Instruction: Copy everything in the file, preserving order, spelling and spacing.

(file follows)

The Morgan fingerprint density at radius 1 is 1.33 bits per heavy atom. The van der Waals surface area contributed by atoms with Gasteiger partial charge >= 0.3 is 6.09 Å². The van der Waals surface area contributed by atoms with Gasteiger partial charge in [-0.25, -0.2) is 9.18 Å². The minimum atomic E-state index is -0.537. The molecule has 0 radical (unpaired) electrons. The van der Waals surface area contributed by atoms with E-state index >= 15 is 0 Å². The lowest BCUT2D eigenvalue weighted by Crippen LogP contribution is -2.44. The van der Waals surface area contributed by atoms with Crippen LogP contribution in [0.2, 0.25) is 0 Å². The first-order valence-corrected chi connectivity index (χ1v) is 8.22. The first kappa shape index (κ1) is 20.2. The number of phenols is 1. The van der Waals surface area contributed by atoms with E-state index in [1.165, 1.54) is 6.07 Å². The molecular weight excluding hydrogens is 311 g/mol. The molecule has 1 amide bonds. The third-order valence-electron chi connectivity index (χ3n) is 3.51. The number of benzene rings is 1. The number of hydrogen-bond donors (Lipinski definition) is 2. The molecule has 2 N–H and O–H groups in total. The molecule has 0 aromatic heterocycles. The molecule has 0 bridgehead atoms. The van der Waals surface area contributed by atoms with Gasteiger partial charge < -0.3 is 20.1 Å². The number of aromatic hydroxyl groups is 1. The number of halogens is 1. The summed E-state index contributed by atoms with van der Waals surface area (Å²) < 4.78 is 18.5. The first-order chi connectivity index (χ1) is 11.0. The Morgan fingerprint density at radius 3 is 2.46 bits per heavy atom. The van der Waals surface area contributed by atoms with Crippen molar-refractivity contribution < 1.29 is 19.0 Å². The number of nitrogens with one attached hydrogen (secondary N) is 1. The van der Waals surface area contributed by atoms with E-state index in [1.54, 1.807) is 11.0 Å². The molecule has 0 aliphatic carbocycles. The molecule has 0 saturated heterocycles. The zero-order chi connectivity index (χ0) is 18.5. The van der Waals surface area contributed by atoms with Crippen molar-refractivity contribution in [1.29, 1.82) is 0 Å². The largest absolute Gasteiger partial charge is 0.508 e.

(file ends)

The Morgan fingerprint density at radius 1 is 1.33 bits per heavy atom. The van der Waals surface area contributed by atoms with Gasteiger partial charge >= 0.3 is 6.09 Å². The van der Waals surface area contributed by atoms with Gasteiger partial charge in [-0.25, -0.2) is 9.18 Å². The minimum atomic E-state index is -0.537. The molecule has 0 radical (unpaired) electrons. The van der Waals surface area contributed by atoms with E-state index >= 15 is 0 Å². The lowest BCUT2D eigenvalue weighted by Crippen LogP contribution is -2.44. The van der Waals surface area contributed by atoms with Crippen LogP contribution in [0.2, 0.25) is 0 Å². The first-order valence-corrected chi connectivity index (χ1v) is 8.22. The first kappa shape index (κ1) is 20.2. The number of phenols is 1. The van der Waals surface area contributed by atoms with E-state index in [1.165, 1.54) is 6.07 Å². The molecular weight excluding hydrogens is 311 g/mol. The molecule has 1 amide bonds. The third-order valence-electron chi connectivity index (χ3n) is 3.51. The number of benzene rings is 1. The number of hydrogen-bond donors (Lipinski definition) is 2. The molecule has 2 N–H and O–H groups in total. The molecule has 0 aromatic heterocycles. The molecule has 0 bridgehead atoms. The van der Waals surface area contributed by atoms with Gasteiger partial charge < -0.3 is 20.1 Å². The number of aromatic hydroxyl groups is 1. The number of halogens is 1. The summed E-state index contributed by atoms with van der Waals surface area (Å²) < 4.78 is 18.5. The first-order chi connectivity index (χ1) is 11.0. The Morgan fingerprint density at radius 3 is 2.46 bits per heavy atom. The van der Waals surface area contributed by atoms with Crippen molar-refractivity contribution < 1.29 is 19.0 Å². The number of nitrogens with one attached hydrogen (secondary N) is 1. The van der Waals surface area contributed by atoms with E-state index in [1.54, 1.807) is 11.0 Å². The molecule has 0 aliphatic carbocycles. The molecule has 0 saturated heterocycles. The zero-order chi connectivity index (χ0) is 18.5. The van der Waals surface area contributed by atoms with Crippen molar-refractivity contribution in [1.29, 1.82) is 0 Å². The largest absolute Gasteiger partial charge is 0.508 e.